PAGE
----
Ostional beach residents dedicated themselves to taking care of the nesting grounds for the lora turtle.
The beach on Costa Rica's Pacific coastline is one of three places in the world where large numbers of the turtles can be found. The others are in Mexico and India.
A few years ago, the turtles only occupied about a kilometer (about a half mile) of the beach. Today, you can find them along a 7-kilometer (4-mile) stretch.
Gerardo Chaves, a biologist at the University of Costa Rica who has studied the turtles for 11 years, said the population has increased significantly and some 1 million turtles migrate to the beach at certain points of the year.
"The turtle returns to the beach where it is born, and the problem in Ostional now is that the beach can't support so many and that could limit the growth of the species," he said. "That is why man's role is so important."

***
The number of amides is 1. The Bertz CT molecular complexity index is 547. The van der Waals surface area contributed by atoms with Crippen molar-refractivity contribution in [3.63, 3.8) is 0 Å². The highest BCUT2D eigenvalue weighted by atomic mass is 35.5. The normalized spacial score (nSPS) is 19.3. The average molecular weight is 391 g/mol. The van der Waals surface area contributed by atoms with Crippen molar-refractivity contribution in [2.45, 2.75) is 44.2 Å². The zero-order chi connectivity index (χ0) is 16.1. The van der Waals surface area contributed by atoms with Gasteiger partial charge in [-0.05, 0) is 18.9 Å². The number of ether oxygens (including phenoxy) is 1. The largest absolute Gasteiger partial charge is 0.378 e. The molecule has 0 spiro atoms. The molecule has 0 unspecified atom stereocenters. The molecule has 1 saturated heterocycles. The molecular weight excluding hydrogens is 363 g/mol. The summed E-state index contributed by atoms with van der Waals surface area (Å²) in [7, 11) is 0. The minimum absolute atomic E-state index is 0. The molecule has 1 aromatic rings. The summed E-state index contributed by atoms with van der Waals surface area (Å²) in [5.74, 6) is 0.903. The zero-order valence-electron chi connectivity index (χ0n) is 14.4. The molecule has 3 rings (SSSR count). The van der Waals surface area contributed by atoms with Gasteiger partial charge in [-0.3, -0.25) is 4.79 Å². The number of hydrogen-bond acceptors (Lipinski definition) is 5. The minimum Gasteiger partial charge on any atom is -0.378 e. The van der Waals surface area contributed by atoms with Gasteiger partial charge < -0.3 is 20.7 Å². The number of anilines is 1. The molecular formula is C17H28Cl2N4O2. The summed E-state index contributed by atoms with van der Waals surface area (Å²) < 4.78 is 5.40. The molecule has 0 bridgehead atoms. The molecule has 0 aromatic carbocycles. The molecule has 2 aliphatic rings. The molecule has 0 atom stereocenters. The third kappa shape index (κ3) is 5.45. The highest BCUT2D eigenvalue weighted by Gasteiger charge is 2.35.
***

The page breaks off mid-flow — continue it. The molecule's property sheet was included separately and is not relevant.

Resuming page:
Chaves said the nearby residents help clean the beach and patrol for predators as baby turtles hatch and head toward water, ensuring a 10 percent increase in the survival rate of the animals.
"These are positive conservation results that should be used as a model" for other areas, he said.
In return for their trouble, the residents are allowed to collect a small portion of the first turtle eggs laid on the beach, many of which would be destroyed by the next wave of nesting turtles.
During each of the two large nesting periods a year, "We take an average of 500,000 eggs, which is less than 1 percent of the total," said Gilberto Rojas, president of the conservation program. "We sell them in bags of 200 eggs, each of which costs about US$12.50." ( about 8.40 EUR).
The program gets an exemption from Costa Rica's usual prohibition against any sales of turtle eggs, which were long a local delicacy.
The community of about 900 people began protecting the turtles since 1984.
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